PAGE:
In the past few years, there has been a buzz about the growth of “contextual advertising,”especially in the online field. Contextual targeting focuses on the context in which users see an ad, compared to behavioral targeting, which focuses on ensuring the correct user sees the ad, regardless of context.
While there isn’t any definitive answer as to which strategy is more effective, new guidelines such as the EU’s GDPR policy and the gradual demise of the third-party “cookie” has made the advertiser believe that context will be important in the next coming years, as serious compliance issues arise around collecting and using user data.
From what we understand about contextual targeting, this strategy benefits advertisers and campaign effectiveness. One study found that “media-context factors seem to elicit greater recall and recognition for advertising,” meaning users are more likely to remember ads if served in a contextually relevant environment. A research study has shown that ads placed in the most contextually relevant pages draw 43% more neural engagement and 2.2 times better ad recall.
There’s no doubt that context matters; however, there are still some shortcomings in the industry when it comes to utilizing the full power of context. These limitations pose problems for publishers and advertisers.
Contextual advertising alone is not always the best strategy as a lot depends on the product, brand, and ad itself when measuring ad recall. A WARC study found that contextual ads provide greater ad-recall for the ad/product than the brand. This can be both a good and a bad thing.
Recently, The Guardian reported that UK newspapers could lose up to £50m in digital ad revenue as advertisers blocklist news sites due to coronavirus-related content. Advertisers also block specific keywords, meaning inventory is unsold even in perfectly brand-safe contexts. The Coronavirus pandemic has implied that publishers see record levels of online traffic, but programmatic pricing is down due to lower CPMs and CPVs.
This pandemic has only highlighted a problem that contextual targeting has faced for a while and is starting to be resolved. Advertisers are unnecessarily missing out on quality inventory because the current contextual methods are lagging. We know through research that harmful content can hurt ad recall. Still, we also need to use ad technology to run more innovative contextual campaigns if we are to assure advertisers that campaigns will perform well.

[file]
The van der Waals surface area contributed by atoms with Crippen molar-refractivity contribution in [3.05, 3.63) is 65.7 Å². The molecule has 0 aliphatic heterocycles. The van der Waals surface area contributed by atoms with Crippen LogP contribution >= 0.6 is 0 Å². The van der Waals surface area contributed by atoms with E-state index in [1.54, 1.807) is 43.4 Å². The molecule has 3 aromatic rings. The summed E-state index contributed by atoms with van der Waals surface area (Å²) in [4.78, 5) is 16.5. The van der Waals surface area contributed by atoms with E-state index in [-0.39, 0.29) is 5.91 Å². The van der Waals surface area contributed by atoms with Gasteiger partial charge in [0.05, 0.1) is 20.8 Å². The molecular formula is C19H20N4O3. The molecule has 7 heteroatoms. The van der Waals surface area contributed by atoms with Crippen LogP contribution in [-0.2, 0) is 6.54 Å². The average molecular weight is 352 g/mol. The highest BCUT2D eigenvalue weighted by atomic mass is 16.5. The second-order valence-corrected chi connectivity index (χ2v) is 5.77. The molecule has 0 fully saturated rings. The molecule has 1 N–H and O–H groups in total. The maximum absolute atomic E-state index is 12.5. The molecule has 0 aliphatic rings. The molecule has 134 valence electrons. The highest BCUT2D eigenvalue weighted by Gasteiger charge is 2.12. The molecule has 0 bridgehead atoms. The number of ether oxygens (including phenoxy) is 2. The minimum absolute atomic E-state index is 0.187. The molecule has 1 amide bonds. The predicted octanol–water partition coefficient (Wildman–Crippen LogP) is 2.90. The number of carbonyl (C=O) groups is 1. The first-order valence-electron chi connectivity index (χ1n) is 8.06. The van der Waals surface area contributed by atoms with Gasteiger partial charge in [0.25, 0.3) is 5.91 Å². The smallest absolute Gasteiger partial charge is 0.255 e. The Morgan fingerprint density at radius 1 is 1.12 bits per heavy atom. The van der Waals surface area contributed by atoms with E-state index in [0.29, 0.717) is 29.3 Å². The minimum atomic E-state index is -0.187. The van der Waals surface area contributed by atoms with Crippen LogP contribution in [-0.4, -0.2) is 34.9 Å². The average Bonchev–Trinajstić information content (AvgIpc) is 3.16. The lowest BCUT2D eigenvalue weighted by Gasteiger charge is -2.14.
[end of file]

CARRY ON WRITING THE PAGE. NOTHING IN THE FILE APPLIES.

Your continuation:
How does contextual targeting work?
Contextual advertising uses AI and intense-learning algorithms to analyze content like text, speech, imagery, and geolocation in real-time. Predictive advertising tools analyze all of this data and the content a user is surfing to specify if a user will take a particular action like clicking your ad. The intense analysis provided by AI is like what a human brain would do when deciding where to place an ad manually, which helps ensure your ad placement is relevant, timely, and of interest to the user. It also creates a more personalized experience for consumers, becoming increasingly important when deciding what brands they want to align with.
Each contextual advertising needs a unique landing page to ensure a specified place for driving conversions. Contextual advertising demands a high level of creativity and relevancy.
The significance of contextual advertising in a cookieless world
Contextual advertising is making a powerful comeback due to the impact of privacy laws like the GDPR announcements made by Google to ban third-party cookies—meaning advertisers will no longer be able to track users on multiple sites to target them.
With a vision of greater privacy online, contextual advertising effectively becomes a better option for many advertisers. It’s privacy-friendly, and you can still collect data on consumers without cookies.
Advertisers can do it in several ways, but below are three factors that will be important as the industry moves forward.
- Move Ahead of the text.
Firstly, it is vital to utilize contextual intelligence and AI technologies. Often keywords are used to determine whether a particular site or page is suitable; however, by using more intelligent systems, we can take into account the whole context of the page, including audio, images, video, and more. It will help campaigns distinguish what pages are actually “brand safe” and suitable for ads, benefitting all parties.
- Stop blanketing
Advertisers/planners can sometimes blocklist entire categories or ignore specific environments when planning campaigns. News sites are a great example as they often host content that is not considered “brand safe,” even though many pages/sections are entirely appropriate for ad placement. By using more AI-powered contextual methodologies, advertisers can refine their contextual targeting strategies, so that they do not miss out on quality and brand safe content.
- Don’t ignore the audience.
It is crucial as your audience always matters, and utilizing first-party audience data in hand with contextual advertising strategies ensures less wastage as relevant users are reached.
Contextual targeting is challenging to perfect, but the industry will only get better at reaching the best audiences. Multiple factors always determine whether campaigns perform well (context is just one element), but the better we can refine the planning process for contextual advertising, the more the ad industry will benefit.